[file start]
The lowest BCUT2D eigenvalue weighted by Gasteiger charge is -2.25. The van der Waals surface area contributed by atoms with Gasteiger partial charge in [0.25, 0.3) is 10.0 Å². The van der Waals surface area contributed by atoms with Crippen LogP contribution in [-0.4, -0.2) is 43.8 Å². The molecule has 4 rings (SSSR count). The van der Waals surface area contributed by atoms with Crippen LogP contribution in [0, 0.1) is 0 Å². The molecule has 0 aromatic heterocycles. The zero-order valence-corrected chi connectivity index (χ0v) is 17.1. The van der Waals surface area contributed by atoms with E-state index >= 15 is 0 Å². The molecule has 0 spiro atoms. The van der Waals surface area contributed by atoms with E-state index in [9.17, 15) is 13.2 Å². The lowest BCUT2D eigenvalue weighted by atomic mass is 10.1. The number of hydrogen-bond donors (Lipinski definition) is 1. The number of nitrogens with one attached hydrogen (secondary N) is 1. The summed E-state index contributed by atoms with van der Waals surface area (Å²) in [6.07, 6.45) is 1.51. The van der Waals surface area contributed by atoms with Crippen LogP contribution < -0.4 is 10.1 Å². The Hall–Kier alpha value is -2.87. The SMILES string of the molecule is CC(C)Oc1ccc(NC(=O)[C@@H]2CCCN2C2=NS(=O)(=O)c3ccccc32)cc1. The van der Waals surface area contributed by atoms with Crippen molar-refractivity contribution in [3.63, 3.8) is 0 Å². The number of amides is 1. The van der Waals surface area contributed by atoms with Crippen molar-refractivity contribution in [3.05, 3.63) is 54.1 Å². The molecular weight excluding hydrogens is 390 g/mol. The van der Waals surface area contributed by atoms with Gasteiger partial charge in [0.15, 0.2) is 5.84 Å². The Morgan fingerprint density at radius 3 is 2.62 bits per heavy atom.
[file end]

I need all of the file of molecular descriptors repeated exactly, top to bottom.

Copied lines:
The lowest BCUT2D eigenvalue weighted by Gasteiger charge is -2.25. The van der Waals surface area contributed by atoms with Gasteiger partial charge in [0.25, 0.3) is 10.0 Å². The van der Waals surface area contributed by atoms with Crippen LogP contribution in [-0.4, -0.2) is 43.8 Å². The molecule has 4 rings (SSSR count). The van der Waals surface area contributed by atoms with Crippen LogP contribution in [0, 0.1) is 0 Å². The molecule has 0 aromatic heterocycles. The zero-order valence-corrected chi connectivity index (χ0v) is 17.1. The van der Waals surface area contributed by atoms with E-state index >= 15 is 0 Å². The molecule has 0 spiro atoms. The van der Waals surface area contributed by atoms with E-state index in [9.17, 15) is 13.2 Å². The lowest BCUT2D eigenvalue weighted by atomic mass is 10.1. The number of hydrogen-bond donors (Lipinski definition) is 1. The number of nitrogens with one attached hydrogen (secondary N) is 1. The summed E-state index contributed by atoms with van der Waals surface area (Å²) in [6.07, 6.45) is 1.51. The van der Waals surface area contributed by atoms with Crippen LogP contribution < -0.4 is 10.1 Å². The Hall–Kier alpha value is -2.87. The SMILES string of the molecule is CC(C)Oc1ccc(NC(=O)[C@@H]2CCCN2C2=NS(=O)(=O)c3ccccc32)cc1. The van der Waals surface area contributed by atoms with Crippen molar-refractivity contribution in [3.63, 3.8) is 0 Å². The number of amides is 1. The van der Waals surface area contributed by atoms with Crippen molar-refractivity contribution in [3.05, 3.63) is 54.1 Å². The molecular weight excluding hydrogens is 390 g/mol. The van der Waals surface area contributed by atoms with Gasteiger partial charge in [0.15, 0.2) is 5.84 Å². The Morgan fingerprint density at radius 3 is 2.62 bits per heavy atom.